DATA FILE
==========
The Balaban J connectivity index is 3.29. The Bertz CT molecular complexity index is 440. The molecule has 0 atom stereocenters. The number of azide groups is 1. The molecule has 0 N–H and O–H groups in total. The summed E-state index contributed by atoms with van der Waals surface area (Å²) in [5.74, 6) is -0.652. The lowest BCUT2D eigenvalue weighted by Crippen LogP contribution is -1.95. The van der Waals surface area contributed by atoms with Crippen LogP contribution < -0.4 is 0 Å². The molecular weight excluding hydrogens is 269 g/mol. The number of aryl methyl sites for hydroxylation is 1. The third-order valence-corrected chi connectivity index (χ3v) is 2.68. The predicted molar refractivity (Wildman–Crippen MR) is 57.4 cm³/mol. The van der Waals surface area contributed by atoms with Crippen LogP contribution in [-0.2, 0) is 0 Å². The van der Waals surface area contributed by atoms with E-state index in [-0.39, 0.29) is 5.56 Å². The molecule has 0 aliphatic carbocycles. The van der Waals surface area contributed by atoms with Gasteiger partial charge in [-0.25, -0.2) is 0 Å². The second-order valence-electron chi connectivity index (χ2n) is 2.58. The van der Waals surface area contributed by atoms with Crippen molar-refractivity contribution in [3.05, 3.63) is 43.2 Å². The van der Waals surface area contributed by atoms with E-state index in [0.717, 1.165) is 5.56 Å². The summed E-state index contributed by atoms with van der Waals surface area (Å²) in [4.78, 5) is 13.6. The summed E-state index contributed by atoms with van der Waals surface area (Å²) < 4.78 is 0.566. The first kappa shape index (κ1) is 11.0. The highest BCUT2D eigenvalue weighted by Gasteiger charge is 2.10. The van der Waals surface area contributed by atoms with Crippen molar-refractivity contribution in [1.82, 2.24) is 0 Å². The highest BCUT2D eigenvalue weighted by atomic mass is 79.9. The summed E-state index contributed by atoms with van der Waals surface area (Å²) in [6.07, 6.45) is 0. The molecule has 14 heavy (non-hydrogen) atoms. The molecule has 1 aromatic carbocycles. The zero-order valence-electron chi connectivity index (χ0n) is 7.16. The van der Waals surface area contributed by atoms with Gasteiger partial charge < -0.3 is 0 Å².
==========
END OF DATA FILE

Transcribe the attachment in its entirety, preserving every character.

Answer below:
The Balaban J connectivity index is 3.29. The Bertz CT molecular complexity index is 440. The molecule has 0 atom stereocenters. The number of azide groups is 1. The molecule has 0 N–H and O–H groups in total. The summed E-state index contributed by atoms with van der Waals surface area (Å²) in [5.74, 6) is -0.652. The lowest BCUT2D eigenvalue weighted by Crippen LogP contribution is -1.95. The van der Waals surface area contributed by atoms with Crippen LogP contribution < -0.4 is 0 Å². The molecular weight excluding hydrogens is 269 g/mol. The number of aryl methyl sites for hydroxylation is 1. The third-order valence-corrected chi connectivity index (χ3v) is 2.68. The predicted molar refractivity (Wildman–Crippen MR) is 57.4 cm³/mol. The van der Waals surface area contributed by atoms with Crippen LogP contribution in [-0.2, 0) is 0 Å². The van der Waals surface area contributed by atoms with E-state index in [-0.39, 0.29) is 5.56 Å². The molecule has 0 aliphatic carbocycles. The van der Waals surface area contributed by atoms with Gasteiger partial charge in [-0.25, -0.2) is 0 Å². The second-order valence-electron chi connectivity index (χ2n) is 2.58. The van der Waals surface area contributed by atoms with Crippen molar-refractivity contribution in [3.05, 3.63) is 43.2 Å². The van der Waals surface area contributed by atoms with E-state index in [0.717, 1.165) is 5.56 Å². The summed E-state index contributed by atoms with van der Waals surface area (Å²) in [4.78, 5) is 13.6. The summed E-state index contributed by atoms with van der Waals surface area (Å²) < 4.78 is 0.566. The first kappa shape index (κ1) is 11.0. The highest BCUT2D eigenvalue weighted by Gasteiger charge is 2.10. The van der Waals surface area contributed by atoms with Crippen molar-refractivity contribution in [1.82, 2.24) is 0 Å². The highest BCUT2D eigenvalue weighted by atomic mass is 79.9. The summed E-state index contributed by atoms with van der Waals surface area (Å²) in [6.07, 6.45) is 0. The molecule has 14 heavy (non-hydrogen) atoms. The molecule has 1 aromatic carbocycles. The zero-order valence-electron chi connectivity index (χ0n) is 7.16. The van der Waals surface area contributed by atoms with Gasteiger partial charge < -0.3 is 0 Å².